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Look Over There – Lessons from the Australian Superannuation market

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Roger Hattam reflects on his time at the Australian Conference of Major Superannuation Funds and suggests that in the UK we could learn from the experiences of others and act before acted upon.

As I write, I’m sitting in a huge but almost empty conference room on the Gold Coast, Australia. The clatter of contractors dismantling booths and displays and the background noise of the Australian Sky TV news programme trying to make sense of the latest Brexit shenanigans in Westminster is drowning out the noise of spectacular thunderstorm raging outside. I have been at the Conference of Major Superannuation Funds (CMSF) where AHC have been exhibiting. It’s one of the largest congregations of Super Funds in Australia, with over a thousand industry delegates responsible between them for managing in excess of Aus.$ 2.7 trillion (£1.45 Trillion) of pension fund assets.

For readers less familiar with the Australian Superannuation industry, it has recently been rocked by two separate and high-profile reviews; The Royal Commission, which has been front-page news and uncovered significant misdemeanours, and the Productivity Commission, which has taken fire at several funds which are inefficient or have appalling fund performance. The net effect is significant change is coming; in terms of customer practice, regulation, and industry consolidation.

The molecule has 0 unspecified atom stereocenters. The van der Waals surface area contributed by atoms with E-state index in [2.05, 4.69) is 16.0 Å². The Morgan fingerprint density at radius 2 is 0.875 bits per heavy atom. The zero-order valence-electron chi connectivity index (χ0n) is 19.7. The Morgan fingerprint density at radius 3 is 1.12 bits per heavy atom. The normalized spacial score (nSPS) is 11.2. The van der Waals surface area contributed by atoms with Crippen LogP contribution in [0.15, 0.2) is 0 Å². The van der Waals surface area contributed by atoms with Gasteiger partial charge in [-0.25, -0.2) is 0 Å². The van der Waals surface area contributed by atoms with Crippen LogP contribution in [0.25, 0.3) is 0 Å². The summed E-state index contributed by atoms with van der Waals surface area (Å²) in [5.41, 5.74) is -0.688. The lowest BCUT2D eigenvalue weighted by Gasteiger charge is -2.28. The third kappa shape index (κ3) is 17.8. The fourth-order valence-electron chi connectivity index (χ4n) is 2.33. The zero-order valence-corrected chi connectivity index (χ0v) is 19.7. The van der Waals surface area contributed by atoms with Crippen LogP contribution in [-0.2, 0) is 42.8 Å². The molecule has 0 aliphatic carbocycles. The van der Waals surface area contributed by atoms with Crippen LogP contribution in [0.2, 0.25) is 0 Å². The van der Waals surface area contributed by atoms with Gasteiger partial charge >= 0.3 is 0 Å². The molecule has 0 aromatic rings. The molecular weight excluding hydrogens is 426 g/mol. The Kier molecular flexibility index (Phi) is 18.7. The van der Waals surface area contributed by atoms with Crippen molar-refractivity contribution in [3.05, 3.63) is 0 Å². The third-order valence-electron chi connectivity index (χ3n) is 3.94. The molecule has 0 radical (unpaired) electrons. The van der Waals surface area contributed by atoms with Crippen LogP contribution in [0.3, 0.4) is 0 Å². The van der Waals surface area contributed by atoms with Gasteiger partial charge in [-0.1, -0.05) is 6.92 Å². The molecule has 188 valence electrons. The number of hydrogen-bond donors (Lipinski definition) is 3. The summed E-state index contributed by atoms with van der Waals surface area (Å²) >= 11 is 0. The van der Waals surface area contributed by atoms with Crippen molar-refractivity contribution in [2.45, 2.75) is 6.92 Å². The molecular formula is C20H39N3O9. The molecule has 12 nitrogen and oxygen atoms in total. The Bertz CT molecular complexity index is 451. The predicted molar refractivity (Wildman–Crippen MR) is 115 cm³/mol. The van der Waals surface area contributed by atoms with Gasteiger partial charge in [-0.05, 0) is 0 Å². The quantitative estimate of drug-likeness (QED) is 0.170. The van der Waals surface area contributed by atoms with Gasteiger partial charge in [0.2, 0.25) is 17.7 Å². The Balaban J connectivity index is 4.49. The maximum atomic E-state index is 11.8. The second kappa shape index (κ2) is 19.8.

Listening to the delegates was enlightening but also slightly depressing. Whilst some organisations get the magnitude of the situation, for too many there is an industry version of the Kubler-Ross change process going on. Only a few organisations have been singled out for public humiliation, and the rest of the industry is caught somewhere between shock and denial, with some of the funds that escaped a public shaming feeling falsely reassured that they’ve dodged the bullet. Others do recognise a problem but are looking for somebody else to blame or fix the problems for them, not unlike the UK banking crisis where denial meant the industry was too slow to react. “Look over there” will soon give way to a painful reality check closer to home as governments legislate, regulators find their muscles, consumers and the electorate vote with their feet. Many will be forced to consolidate to survive.

The most telling seminar of the week was on purpose and culture, which seems to me to get to the heart of the matter. Shundrawn Thomas, from Northern Trust Asset Management in Chicago, quoting Edmund Burke, put his finger on the issue “for evil to succeed, it is only necessary for good men to do nothing”.   
His point was that the root of the red faces of the Australian Superannuation or UK Banking industries was not primarily a failure of regulation, governance, or remuneration policy. It was a failure of company and industry culture where good people forget their core purpose and come to accept bad practice as normal or acceptable.  

Are there parallels for us in the UK? At the moment we don’t have the same level of front page scrutiny of our practices, but perhaps we have some tell-tale signs that all is not well; the CMA investigation, the rise of pension scams, Amber Rudd’s threat of tougher jail terms, suspicions of poor advice around pension transfers, and the fact that there is a sizeable, underfunded group of fellow citizens sleepwalking to a unexpectedly poor retirement. Could all this be the cultural canary in our mine? At AHC we have always campaigned for more clarity in communication and culture in all the markets in which we operate. The lesson from the much-admired Australian Superannuation industry is that we need to act sooner rather than later to call out behaviours and practices before the regulator, or the Daily Mail, ever feel the need to.

Roger Hattam, CEO at AHC